A copy of the following letter was received by the Gazette.
Hon. Michael Bloomberg
New York, NY 10007
Dear Mayor Bloomberg:
I read with interest a story in the January 4 New York Post regarding comments you made during your weekly radio show about rising cable rates.
As chair of the City Council’s Zoning and Franchises subcommittee, I am particularly interested in the operations of New York City’s cable franchises. I was appalled to read that you reportedly told listeners to read a book instead of complaining about higher cable television rates.
I will give you the benefit of the doubt and hope that is not what you meant. While reading is important, to be so cavalier about a serious consumer issue that affects working families surviving on limited budgets is terribly insensitive.
The article also reports that you feel government should not get involved in this industry. I disagree. Cable television networks are granted a public franchise. In return for that right, cable franchises should be required to provide service at reasonable rates.
Millions of customers throughout the city are being charged higher rates. It is our duty to protect their consumer rights. Hundreds of thousands of Cablevision viewers are still denied the right to see Yankee ballgames despite their increased bills.
I hope that you will use the powers of your office to protect our citizens from the unregulated use of a monopoly.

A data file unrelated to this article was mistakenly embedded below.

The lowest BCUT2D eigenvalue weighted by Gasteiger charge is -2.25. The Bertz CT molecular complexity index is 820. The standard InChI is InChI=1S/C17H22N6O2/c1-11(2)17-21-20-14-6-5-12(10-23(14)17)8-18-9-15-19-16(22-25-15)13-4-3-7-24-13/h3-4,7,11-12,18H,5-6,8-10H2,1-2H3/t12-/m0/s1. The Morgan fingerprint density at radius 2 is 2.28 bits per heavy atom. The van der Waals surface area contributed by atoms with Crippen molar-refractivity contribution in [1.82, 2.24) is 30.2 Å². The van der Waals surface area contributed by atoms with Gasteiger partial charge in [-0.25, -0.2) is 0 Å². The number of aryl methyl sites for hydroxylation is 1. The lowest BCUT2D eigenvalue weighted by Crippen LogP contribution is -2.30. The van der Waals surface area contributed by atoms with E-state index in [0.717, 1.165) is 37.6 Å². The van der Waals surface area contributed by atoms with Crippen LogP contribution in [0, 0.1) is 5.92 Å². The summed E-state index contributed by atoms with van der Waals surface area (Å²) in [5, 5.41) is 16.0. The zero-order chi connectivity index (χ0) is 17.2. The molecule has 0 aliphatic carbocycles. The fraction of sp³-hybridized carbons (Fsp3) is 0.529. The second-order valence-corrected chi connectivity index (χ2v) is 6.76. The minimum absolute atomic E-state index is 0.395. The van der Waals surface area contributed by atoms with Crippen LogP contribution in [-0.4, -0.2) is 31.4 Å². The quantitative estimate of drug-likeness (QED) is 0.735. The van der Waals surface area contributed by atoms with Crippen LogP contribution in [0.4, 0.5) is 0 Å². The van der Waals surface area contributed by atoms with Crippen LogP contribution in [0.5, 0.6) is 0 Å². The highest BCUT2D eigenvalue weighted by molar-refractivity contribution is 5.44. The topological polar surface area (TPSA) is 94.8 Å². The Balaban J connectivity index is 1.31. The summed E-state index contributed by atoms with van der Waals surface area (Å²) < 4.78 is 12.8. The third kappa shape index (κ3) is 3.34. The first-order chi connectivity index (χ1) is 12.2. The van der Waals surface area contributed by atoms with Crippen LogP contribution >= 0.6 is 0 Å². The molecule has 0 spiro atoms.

District 19, Northeast Queens
To The Editor:
In regard to the attack of vandalism found at Grace Korean Presbyterian Church, where racist graffiti was sprayed on the exterior of the church Christmas morning, I found this to be quite disturbing and appalling.
My heart goes out to its members. I feel their pain. My own church St. Anastasia was also hit a few months ago with red dye which was thrown on our statue of our patron, St. Anastasia, In the past year a number of churches were hit by vandals, like St. Gregory’s in Bellerose, St. Clare’s in Rosedale, Our Lady of the Blessed Sacrament in Bayside. The list goes on.
Last week an attempt was made to torch a Jewish synagogue in Sheepshead Bay in Brooklyn. If it was not for a Moslem from Pakistan who acted and called 911, for he knew it was wrong, [the fire] would have destroyed the temple.
This tells me something. We all need to be good Samaritans and stand up and be counted and defend our houses of worship, for we are one community with many different faiths and cultures and beliefs. When one faith is attacked, we are all attacked.
To stop hate we must stand together even it it’s not our place of worship. Be it Catholic, Protestant, Jewish, Moslem or a Sikh Temple, if you see [vandalism] being done, report the incident to the police. We need to enforce bias crimes and even to enact stricter penalties for these crimes.
To Councilman Tony Avella and Terrence Park, chairman of the Korean American Association, who denounced this violent act against Grace Church, keep up the pressure against those who hate.
Remember this also—evil thrives when good people do nothing.
Frederick R. Bedell Jr.
Mike Must Go
To The Editor:
Though he came across as both intelligent and pleasant in the one-on-one conversation I had with him when he was campaigning in Bayside in 2001, I did not vote for Mike Bloomberg for mayor, as I do not trust any billionaire politicians! Watching Bloomberg’s performance during 2002, however, without the overt nastiness, the pandering to the World Trade Center victim’s families, or the flaunting of his girlfriend in public, which highlighted the "leadership" of his predecessor, I was impressed by Bloomberg’s style, and he seems to be trying to do a good job in very trying times—until his recent actions on several significant issues, smoking, taxes, and education, which show me he can’t be re-elected.